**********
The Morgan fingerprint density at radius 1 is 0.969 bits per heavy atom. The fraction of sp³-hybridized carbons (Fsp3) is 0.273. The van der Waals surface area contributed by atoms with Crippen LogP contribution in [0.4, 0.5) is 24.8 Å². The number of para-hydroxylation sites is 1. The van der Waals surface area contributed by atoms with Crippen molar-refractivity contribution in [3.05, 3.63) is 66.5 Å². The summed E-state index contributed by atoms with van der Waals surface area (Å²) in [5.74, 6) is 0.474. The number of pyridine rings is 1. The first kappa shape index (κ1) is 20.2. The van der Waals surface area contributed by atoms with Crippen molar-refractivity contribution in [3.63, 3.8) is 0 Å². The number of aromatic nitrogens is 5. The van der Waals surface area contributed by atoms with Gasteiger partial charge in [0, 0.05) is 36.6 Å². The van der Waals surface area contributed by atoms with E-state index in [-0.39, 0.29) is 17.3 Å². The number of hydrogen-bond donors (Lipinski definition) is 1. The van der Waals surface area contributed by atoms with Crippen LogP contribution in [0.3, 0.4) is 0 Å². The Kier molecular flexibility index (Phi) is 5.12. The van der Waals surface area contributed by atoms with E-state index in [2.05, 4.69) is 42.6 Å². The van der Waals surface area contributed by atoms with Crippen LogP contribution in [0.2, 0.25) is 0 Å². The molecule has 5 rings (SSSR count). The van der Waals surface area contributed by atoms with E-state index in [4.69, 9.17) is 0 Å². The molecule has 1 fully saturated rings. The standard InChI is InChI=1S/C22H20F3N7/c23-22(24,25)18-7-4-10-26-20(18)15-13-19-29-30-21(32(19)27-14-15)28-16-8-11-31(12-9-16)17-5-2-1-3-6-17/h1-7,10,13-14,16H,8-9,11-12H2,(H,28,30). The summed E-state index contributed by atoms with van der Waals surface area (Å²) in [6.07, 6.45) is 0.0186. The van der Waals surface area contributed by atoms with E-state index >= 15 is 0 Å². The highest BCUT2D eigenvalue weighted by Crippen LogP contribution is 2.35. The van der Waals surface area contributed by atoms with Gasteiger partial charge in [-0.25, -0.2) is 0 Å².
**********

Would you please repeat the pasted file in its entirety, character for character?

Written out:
The Morgan fingerprint density at radius 1 is 0.969 bits per heavy atom. The fraction of sp³-hybridized carbons (Fsp3) is 0.273. The van der Waals surface area contributed by atoms with Crippen LogP contribution in [0.4, 0.5) is 24.8 Å². The number of para-hydroxylation sites is 1. The van der Waals surface area contributed by atoms with Crippen molar-refractivity contribution in [3.05, 3.63) is 66.5 Å². The summed E-state index contributed by atoms with van der Waals surface area (Å²) in [5.74, 6) is 0.474. The number of pyridine rings is 1. The first kappa shape index (κ1) is 20.2. The van der Waals surface area contributed by atoms with Crippen molar-refractivity contribution in [3.63, 3.8) is 0 Å². The number of aromatic nitrogens is 5. The van der Waals surface area contributed by atoms with Gasteiger partial charge in [0, 0.05) is 36.6 Å². The van der Waals surface area contributed by atoms with E-state index in [-0.39, 0.29) is 17.3 Å². The number of hydrogen-bond donors (Lipinski definition) is 1. The van der Waals surface area contributed by atoms with Crippen LogP contribution in [0.3, 0.4) is 0 Å². The Kier molecular flexibility index (Phi) is 5.12. The van der Waals surface area contributed by atoms with E-state index in [2.05, 4.69) is 42.6 Å². The van der Waals surface area contributed by atoms with Crippen LogP contribution in [0.2, 0.25) is 0 Å². The molecule has 5 rings (SSSR count). The van der Waals surface area contributed by atoms with E-state index in [4.69, 9.17) is 0 Å². The molecule has 1 fully saturated rings. The standard InChI is InChI=1S/C22H20F3N7/c23-22(24,25)18-7-4-10-26-20(18)15-13-19-29-30-21(32(19)27-14-15)28-16-8-11-31(12-9-16)17-5-2-1-3-6-17/h1-7,10,13-14,16H,8-9,11-12H2,(H,28,30). The summed E-state index contributed by atoms with van der Waals surface area (Å²) in [6.07, 6.45) is 0.0186. The van der Waals surface area contributed by atoms with E-state index >= 15 is 0 Å². The highest BCUT2D eigenvalue weighted by Crippen LogP contribution is 2.35. The van der Waals surface area contributed by atoms with Gasteiger partial charge in [-0.25, -0.2) is 0 Å².